Thomas Lukaszuk, a former Deputy Premier of Alberta and Alberta PC leadership candidate, says picking a small firm with close personal ties to Kenney seems an odd choice to assure “the integrity of the race.”
“Historically, this function was carried out by large, national accounting firms,” Lukaszuk told PressProgress. “Not mom and pop operations.”
“Considering how flawed the race was and how none of the voting and ‘kamikaze’ inconsistencies were ever brought to light by the ‘auditor’, one must wonder how objective was the process,” he added.
“In my opinion, there is clear apprehension of bias.”
In fact, the UCP candidate’s son Spencer Dorward – the owner of Dorward & Co. – has donated nearly $1,500 to Kenney’s party since 2017, including a $925 donation to his father’s constituency association around the same time as his company audited the party’s leadership vote.
During the same quarter as the UCP leadership vote, the UCP’s auditor and his spouse gave a combined $1,850 to the UCP constituency association in David Dorward’s Edmonton-Gold Bar riding.
Spencer Dorward did not respond to several phone calls and e-mails from PressProgress requesting clarification on basic information about who owns the company or the nature of Dorward’s father’s role at Dorward & Co.
According to Gordon Turtle, Senior Vice President of communications and government relations at CPA Alberta, “objectivity and neutrality” are two of “the most important principles” guiding the professional conduct of auditors.
“Avoiding conflict of interest or the appearance of conflict of interest is the cornerstone of the ethical principles that underpin the CPA profession,” Turtle told PressProgress.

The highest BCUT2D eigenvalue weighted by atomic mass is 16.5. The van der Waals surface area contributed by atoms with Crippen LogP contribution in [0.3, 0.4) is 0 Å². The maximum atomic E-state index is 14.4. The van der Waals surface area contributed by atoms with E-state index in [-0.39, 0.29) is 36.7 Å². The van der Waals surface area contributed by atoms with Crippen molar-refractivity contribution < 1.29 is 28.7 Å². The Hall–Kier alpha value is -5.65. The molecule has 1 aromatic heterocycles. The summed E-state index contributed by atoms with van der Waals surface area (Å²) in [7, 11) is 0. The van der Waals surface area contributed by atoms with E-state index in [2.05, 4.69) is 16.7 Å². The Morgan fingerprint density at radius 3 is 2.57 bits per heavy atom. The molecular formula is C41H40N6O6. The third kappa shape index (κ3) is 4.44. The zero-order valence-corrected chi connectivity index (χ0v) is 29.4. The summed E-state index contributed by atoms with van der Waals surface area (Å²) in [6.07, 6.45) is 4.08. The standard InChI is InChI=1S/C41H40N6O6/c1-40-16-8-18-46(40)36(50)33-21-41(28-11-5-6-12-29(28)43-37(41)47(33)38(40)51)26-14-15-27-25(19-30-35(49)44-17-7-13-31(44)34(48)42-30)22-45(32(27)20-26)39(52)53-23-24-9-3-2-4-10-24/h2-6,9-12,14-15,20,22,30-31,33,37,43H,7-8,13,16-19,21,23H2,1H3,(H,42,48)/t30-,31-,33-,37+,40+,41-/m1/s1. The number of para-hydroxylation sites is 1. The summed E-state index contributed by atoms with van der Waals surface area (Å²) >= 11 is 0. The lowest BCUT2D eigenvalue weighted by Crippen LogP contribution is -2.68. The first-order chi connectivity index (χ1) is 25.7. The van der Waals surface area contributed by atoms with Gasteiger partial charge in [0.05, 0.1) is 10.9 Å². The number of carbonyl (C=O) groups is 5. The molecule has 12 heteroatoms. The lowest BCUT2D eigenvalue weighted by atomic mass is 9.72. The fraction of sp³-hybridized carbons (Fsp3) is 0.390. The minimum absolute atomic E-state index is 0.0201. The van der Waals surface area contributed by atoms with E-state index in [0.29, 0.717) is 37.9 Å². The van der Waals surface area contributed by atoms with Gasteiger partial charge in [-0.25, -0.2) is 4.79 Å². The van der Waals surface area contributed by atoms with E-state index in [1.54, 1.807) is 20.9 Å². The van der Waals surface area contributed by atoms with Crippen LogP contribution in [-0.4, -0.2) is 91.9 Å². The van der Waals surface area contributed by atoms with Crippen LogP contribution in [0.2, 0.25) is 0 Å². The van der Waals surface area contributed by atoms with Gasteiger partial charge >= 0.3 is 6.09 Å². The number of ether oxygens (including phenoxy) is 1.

“If an audit or any product of a CPA’s work is potentially compromised as a result of conflict factors, then that would be of grave concern to the profession.”
CPA Alberta is the professional regulatory body overseeing chartered accountants in the Province of Alberta, protecting the public interest by “setting and enforcing high professional and ethical standards.”
Despite Kenney’s suggestion that his auditors conducted the “most careful” audit in “Canadian history,” Turtle notes any audit in which a client has “financial interests with the auditor” or has connections with “family members or former colleagues” would not only compromise the integrity of an audit, but could break the rules too.
Turtle, who spoke only in general terms about the professional conduct rules that apply to all chartered accountants in Alberta, noted that the profession is governed by provincial law and accountants that violate the rules of professional conduct could be subject to a government mandated complaints process that could result in “disciplinary actions.”
He cautioned that a family connection may not be problematic if an auditor did work for a client who employed a “distant cousin who works in the mail room,” pointing out that it ultimately a “question of materiality.”
Nonetheless, Turtle says “the bottom line” is every CPA should always question if their work may lend itself to the appearance of a “potential conflict of interest,” noting appearances alone are enough to undermine the “credibility” of an audit:
“In order for the audit statement to have complete credibility and authenticity it needs to have been conducted and be seen to have been conducted without any undue influence or showing favour or partisanship to any part of the organization that is being audited.”
On Tuesday, StarEdmonton reported that Prab Gill, a former UCP MLA. recently spent “four hours” speaking with RCMP investigators about allegations Kenney’s leadership team cast thousands of fake votes during the 2017 UCP leadership vote using “fraudulent e-mail addresses” and VPNs.